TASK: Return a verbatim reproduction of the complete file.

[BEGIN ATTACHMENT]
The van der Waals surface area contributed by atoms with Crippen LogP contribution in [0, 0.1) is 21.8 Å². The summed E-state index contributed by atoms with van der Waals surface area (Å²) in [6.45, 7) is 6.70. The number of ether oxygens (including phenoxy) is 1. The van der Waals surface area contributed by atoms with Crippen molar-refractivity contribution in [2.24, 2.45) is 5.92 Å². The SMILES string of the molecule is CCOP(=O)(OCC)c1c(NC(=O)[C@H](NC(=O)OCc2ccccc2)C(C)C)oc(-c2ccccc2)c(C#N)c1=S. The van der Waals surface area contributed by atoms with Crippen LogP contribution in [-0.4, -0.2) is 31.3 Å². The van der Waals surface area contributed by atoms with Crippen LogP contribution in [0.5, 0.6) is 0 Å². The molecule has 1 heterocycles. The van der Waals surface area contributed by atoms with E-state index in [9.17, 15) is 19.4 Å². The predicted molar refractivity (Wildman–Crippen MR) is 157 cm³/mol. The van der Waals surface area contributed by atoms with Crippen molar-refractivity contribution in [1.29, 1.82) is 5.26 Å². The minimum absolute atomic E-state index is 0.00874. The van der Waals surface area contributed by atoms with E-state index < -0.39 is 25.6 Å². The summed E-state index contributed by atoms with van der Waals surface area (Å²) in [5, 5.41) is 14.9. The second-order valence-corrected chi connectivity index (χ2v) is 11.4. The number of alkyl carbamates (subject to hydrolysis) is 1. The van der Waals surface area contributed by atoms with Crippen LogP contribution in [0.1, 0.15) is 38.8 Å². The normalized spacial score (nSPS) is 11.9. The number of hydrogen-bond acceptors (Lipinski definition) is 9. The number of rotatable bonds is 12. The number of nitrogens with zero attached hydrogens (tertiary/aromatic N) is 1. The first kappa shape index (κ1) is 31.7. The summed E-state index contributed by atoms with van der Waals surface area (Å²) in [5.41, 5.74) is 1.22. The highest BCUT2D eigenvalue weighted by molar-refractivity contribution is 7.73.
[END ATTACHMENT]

The van der Waals surface area contributed by atoms with Crippen LogP contribution in [0, 0.1) is 21.8 Å². The summed E-state index contributed by atoms with van der Waals surface area (Å²) in [6.45, 7) is 6.70. The number of ether oxygens (including phenoxy) is 1. The van der Waals surface area contributed by atoms with Crippen molar-refractivity contribution in [2.24, 2.45) is 5.92 Å². The SMILES string of the molecule is CCOP(=O)(OCC)c1c(NC(=O)[C@H](NC(=O)OCc2ccccc2)C(C)C)oc(-c2ccccc2)c(C#N)c1=S. The van der Waals surface area contributed by atoms with Crippen LogP contribution in [-0.4, -0.2) is 31.3 Å². The van der Waals surface area contributed by atoms with Crippen LogP contribution in [0.5, 0.6) is 0 Å². The molecule has 1 heterocycles. The van der Waals surface area contributed by atoms with E-state index in [9.17, 15) is 19.4 Å². The predicted molar refractivity (Wildman–Crippen MR) is 157 cm³/mol. The van der Waals surface area contributed by atoms with Crippen molar-refractivity contribution in [1.29, 1.82) is 5.26 Å². The minimum absolute atomic E-state index is 0.00874. The van der Waals surface area contributed by atoms with E-state index < -0.39 is 25.6 Å². The summed E-state index contributed by atoms with van der Waals surface area (Å²) in [5, 5.41) is 14.9. The second-order valence-corrected chi connectivity index (χ2v) is 11.4. The number of alkyl carbamates (subject to hydrolysis) is 1. The van der Waals surface area contributed by atoms with Crippen LogP contribution in [0.1, 0.15) is 38.8 Å². The normalized spacial score (nSPS) is 11.9. The number of hydrogen-bond acceptors (Lipinski definition) is 9. The number of rotatable bonds is 12. The number of nitrogens with zero attached hydrogens (tertiary/aromatic N) is 1. The first kappa shape index (κ1) is 31.7. The summed E-state index contributed by atoms with van der Waals surface area (Å²) in [5.41, 5.74) is 1.22. The highest BCUT2D eigenvalue weighted by molar-refractivity contribution is 7.73.